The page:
Jordan Spieth, at 20, is sitting on top of the golf world

Spieth shares Masters lead with Mr. Bubba Watson as he tries to become the youngest winner ever.

Jordan Spieth

Jordan Spieth, 20, shot a two-under-par 70 Saturday to tie Bubba Watson for the lead entering Sunday's final day of the Masters. (Jim Watson / AFP / Getty Images / April 12, 2014)

AUGUSTA, Ga. — The man with the most continually shouted first name in golf will begin the final round of the Masters on Sunday in a final pairing with the most frightening of competitors.

A 20-year-old kid who refuses to call him by his first name.

Jordan Spieth respectfully refers to all of his elders as "Mister," which will make him the only person at Augusta National not referring to his co-leader as "Bubba."

"Yeah, 'Mr. Watson,' for sure," Spieth said, pausing, smiling. "Just because it'll mess with him."

He's messing with everyone, this kid who looks as if he should be howling from a Cancun balcony on spring break instead of shooting a two-under-par 70 — while Watson was shooting a 74 — to tie the 2012 Masters champion for the lead entering Sunday's final day.

When told he would be addressed like an old man for his next four hours of golf, Watson returned the smile.

"That's fine — when I'm hitting it past him," he said.

It's going to be quite the duel, Bubba against bubble gum, a green jacket against a greenhorn, Iceman against Maverick. When the tournament began, some worried that with no Tiger Woods in the field, there would not be a main attraction on the final day.

Turns out, there are two of them, and although they sit atop a leaderboard that features 11 other guys within four strokes, it's going to be hard to watch anyone else.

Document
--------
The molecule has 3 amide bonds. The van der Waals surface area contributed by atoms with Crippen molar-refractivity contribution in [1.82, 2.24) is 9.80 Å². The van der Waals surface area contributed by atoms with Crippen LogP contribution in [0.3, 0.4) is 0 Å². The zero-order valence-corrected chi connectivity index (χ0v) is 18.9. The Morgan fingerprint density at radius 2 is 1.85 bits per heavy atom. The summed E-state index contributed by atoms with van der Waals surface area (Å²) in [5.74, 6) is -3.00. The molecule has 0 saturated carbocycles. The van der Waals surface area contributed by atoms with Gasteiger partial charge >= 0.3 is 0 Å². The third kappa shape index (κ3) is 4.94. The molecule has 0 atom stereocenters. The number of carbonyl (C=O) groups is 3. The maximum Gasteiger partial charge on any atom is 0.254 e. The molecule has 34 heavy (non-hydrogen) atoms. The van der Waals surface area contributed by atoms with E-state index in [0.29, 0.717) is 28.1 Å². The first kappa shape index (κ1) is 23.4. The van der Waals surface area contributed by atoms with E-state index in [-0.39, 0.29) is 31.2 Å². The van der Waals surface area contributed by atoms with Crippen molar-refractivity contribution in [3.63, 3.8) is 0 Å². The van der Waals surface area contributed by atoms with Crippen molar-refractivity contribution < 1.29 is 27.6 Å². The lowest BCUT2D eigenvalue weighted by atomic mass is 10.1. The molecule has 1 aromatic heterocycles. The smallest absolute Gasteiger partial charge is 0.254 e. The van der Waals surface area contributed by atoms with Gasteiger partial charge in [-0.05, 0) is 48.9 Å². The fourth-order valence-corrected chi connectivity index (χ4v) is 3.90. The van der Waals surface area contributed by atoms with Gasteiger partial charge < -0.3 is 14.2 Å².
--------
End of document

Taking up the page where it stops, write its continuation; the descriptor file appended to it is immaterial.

If the baby-faced Spieth triumphs, he will be the youngest winner in Masters history and the first golfer to win this tournament in his first try in 35 years. If the weary-looking Watson wins, he will be only the eighth golfer to win two Masters in a three-year span.

It's a standoff that couldn't wait for Sunday, actually beginning early Saturday evening in the interview room, starting with the "Mister" messing and picking up steam.

"Tomorrow is about seeing how I can control my game and emotions out on the golf course against guys that have even won here recently," Spieth said. "Doesn't necessarily mean, I don't think, that they had an advantage in any way."

Bubba Watson doesn't have an advantage in that he pulled off a dramatic win here just two years ago? Watson sighed.

"He's young, nerves are no big deal to him," said Watson. "I've won one, so I've got that going for me."

As if one couldn't already tell, they have arrived in this same revered place from very different directions.

Watson began the round with a three-stroke lead, stretched it to five after two holes, then lost it all in about an hour. The likable guy with the baggy shirts and booming drives had talked earlier in the week about having finally overcome the expectations that accompanied his 2012 Masters win, yet, all at once, he seemed to again be swallowed up in them.

His swings were tight. His putts were short. He had five bogeys, he had two three-putt greens after going 250 holes without a three-putt, he lost all momentum, and only a saving par putt on the final hole kept him from losing the lead.

"We are all going to be nervous and we all know what it means to our career," Watson said. "So it's going to be tough for everybody, not just the guys that have never won one."

Although there is nothing more exciting than growing Augusta cries of "Hey, Bubba!" there perhaps is nothing more disheartening than what happened when those cries faded Saturday into a gaggle of muted "Oh, Bubba."

"We didn't hear anything," Michael Greller, Spieth's caddie, said with a grin.

CHICAGO